During the past week, I walked into a client’s home to do a routine visit. I spoke with the caregiver then headed into the kitchen to greet the client. He is over 100 years old. His son was cooking him breakfast, as he does every morning. The elderly client was enjoying his breakfast so much he barely looked up from his plate. It was at that moment I realized how fortunate the client was to be so well cared for by not only his family but his whole care team including caregivers, doctors, physical therapists and care managers.
Safety is an important factor when determining what living option and support services are best for your elderly relative. When considering in-home care, there are agencies that can provide several hours of care or around the clock care when the family is unable to. There are companies that can install stair lifts, ramps, grab bars and many other solutions to help make the house safe. Technology is also advancing to be able to help monitor a senior remotely. In-home hospice can also be consulted when end of life needs are a consideration.
Finances are a factor. There are people who are unable to afford 24 hour care at home or their medical needs are too complicated to be able to be cared for at home in which case a long term-care facility may be an option. Consulting the appropriate professional for advice on long-term care options and visiting facilities are important before placing your relative in a nursing home.
Whether your loved one stays at home with supplemental care or moves to a long-term care facility they need to be safe and be able to get assistance whenever they need it. How can this be accomplished? Communication with the home care agency or nursing home is critical. Home care agencies are required to provide regular supervisory visits to their clients and should have someone on-call 24/7. Nursing homes have care plan conferences that family members can attend. Regular visits to a loved one in a nursing home, whether it be from family, friends or a care manager will help ensure they are getting the proper care. If an issue comes up at a nursing home that cannot be resolved with the facility consult an ombudsman. An ombudsman is an advocate for residents of nursing homes, group homes and assisted living facilities who is trained to resolve problems as well as answer questions about long-term care facilities.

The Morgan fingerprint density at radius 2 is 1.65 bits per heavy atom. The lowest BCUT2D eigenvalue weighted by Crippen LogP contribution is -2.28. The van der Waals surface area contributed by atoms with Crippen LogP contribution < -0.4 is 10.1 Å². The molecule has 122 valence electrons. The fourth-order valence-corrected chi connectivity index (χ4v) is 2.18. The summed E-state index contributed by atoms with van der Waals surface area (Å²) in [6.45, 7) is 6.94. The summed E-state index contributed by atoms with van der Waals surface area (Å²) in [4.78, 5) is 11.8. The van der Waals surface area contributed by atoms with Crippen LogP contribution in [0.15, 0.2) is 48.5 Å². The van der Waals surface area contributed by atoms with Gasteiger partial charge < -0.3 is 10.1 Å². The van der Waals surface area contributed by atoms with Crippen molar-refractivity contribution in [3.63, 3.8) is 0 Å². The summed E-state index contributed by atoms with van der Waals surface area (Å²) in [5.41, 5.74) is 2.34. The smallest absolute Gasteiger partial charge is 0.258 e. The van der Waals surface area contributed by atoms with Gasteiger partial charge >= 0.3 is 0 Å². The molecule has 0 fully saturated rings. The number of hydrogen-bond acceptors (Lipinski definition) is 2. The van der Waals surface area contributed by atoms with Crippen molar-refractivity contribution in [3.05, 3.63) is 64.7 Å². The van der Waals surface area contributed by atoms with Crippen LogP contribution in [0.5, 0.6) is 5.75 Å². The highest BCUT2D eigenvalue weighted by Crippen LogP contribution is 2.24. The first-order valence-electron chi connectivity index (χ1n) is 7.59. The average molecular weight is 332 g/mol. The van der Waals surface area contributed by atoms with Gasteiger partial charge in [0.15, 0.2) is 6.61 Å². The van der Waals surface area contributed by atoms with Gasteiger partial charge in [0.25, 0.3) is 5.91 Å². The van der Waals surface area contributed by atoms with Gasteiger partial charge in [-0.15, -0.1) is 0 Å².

Attending doctor’s appointments with your elderly relative is also important. An adult child or caregiver may be able to report symptoms an elderly client is experiencing or take notes during the visit that can help coordinate care. There are support groups available, by the Alzheimer’s Association for example, that can be an important place for caregivers to not only receive support but also get ideas and advice on how to care for their relative. Whatever the situation, playing an active and ongoing role in the care of your elderly relative is essential to their well-being once they are unable to advocate for themselves. So, even if you can’t make breakfast for them every morning there are so many ways to watch over them to make sure they are getting the best possible care.
Roslyn Paine, MSW, LSW
DignityFirst Health at Home Care Manager